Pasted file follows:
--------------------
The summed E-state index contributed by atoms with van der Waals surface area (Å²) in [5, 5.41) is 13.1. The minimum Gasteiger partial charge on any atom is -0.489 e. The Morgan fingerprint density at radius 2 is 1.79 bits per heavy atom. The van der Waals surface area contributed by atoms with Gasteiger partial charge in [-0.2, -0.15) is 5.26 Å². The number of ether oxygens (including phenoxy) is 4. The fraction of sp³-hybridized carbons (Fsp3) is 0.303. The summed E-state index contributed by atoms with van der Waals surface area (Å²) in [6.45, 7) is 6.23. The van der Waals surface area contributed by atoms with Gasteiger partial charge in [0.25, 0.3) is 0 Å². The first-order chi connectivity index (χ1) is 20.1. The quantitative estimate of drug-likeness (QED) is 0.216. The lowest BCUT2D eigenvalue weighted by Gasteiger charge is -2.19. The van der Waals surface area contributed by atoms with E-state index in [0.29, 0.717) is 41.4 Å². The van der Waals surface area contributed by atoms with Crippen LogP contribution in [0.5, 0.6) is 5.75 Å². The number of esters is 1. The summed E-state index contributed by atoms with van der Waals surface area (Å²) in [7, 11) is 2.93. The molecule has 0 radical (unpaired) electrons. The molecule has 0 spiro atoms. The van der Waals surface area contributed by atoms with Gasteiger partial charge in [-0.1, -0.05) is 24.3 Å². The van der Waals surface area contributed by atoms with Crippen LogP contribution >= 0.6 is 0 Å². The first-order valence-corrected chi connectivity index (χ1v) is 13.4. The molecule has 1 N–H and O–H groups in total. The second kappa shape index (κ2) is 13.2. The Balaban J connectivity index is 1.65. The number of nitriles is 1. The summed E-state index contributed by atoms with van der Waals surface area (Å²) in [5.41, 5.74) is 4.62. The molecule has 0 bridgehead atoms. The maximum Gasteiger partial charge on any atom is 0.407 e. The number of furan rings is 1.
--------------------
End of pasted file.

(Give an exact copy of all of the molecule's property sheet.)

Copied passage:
The summed E-state index contributed by atoms with van der Waals surface area (Å²) in [5, 5.41) is 13.1. The minimum Gasteiger partial charge on any atom is -0.489 e. The Morgan fingerprint density at radius 2 is 1.79 bits per heavy atom. The van der Waals surface area contributed by atoms with Gasteiger partial charge in [-0.2, -0.15) is 5.26 Å². The number of ether oxygens (including phenoxy) is 4. The fraction of sp³-hybridized carbons (Fsp3) is 0.303. The summed E-state index contributed by atoms with van der Waals surface area (Å²) in [6.45, 7) is 6.23. The van der Waals surface area contributed by atoms with Gasteiger partial charge in [0.25, 0.3) is 0 Å². The first-order chi connectivity index (χ1) is 20.1. The quantitative estimate of drug-likeness (QED) is 0.216. The lowest BCUT2D eigenvalue weighted by Gasteiger charge is -2.19. The van der Waals surface area contributed by atoms with E-state index in [0.29, 0.717) is 41.4 Å². The van der Waals surface area contributed by atoms with Crippen LogP contribution in [0.5, 0.6) is 5.75 Å². The number of esters is 1. The summed E-state index contributed by atoms with van der Waals surface area (Å²) in [7, 11) is 2.93. The molecule has 0 radical (unpaired) electrons. The molecule has 0 spiro atoms. The van der Waals surface area contributed by atoms with Gasteiger partial charge in [-0.1, -0.05) is 24.3 Å². The van der Waals surface area contributed by atoms with Crippen LogP contribution >= 0.6 is 0 Å². The first-order valence-corrected chi connectivity index (χ1v) is 13.4. The molecule has 1 N–H and O–H groups in total. The second kappa shape index (κ2) is 13.2. The Balaban J connectivity index is 1.65. The number of nitriles is 1. The summed E-state index contributed by atoms with van der Waals surface area (Å²) in [5.41, 5.74) is 4.62. The molecule has 0 bridgehead atoms. The maximum Gasteiger partial charge on any atom is 0.407 e. The number of furan rings is 1.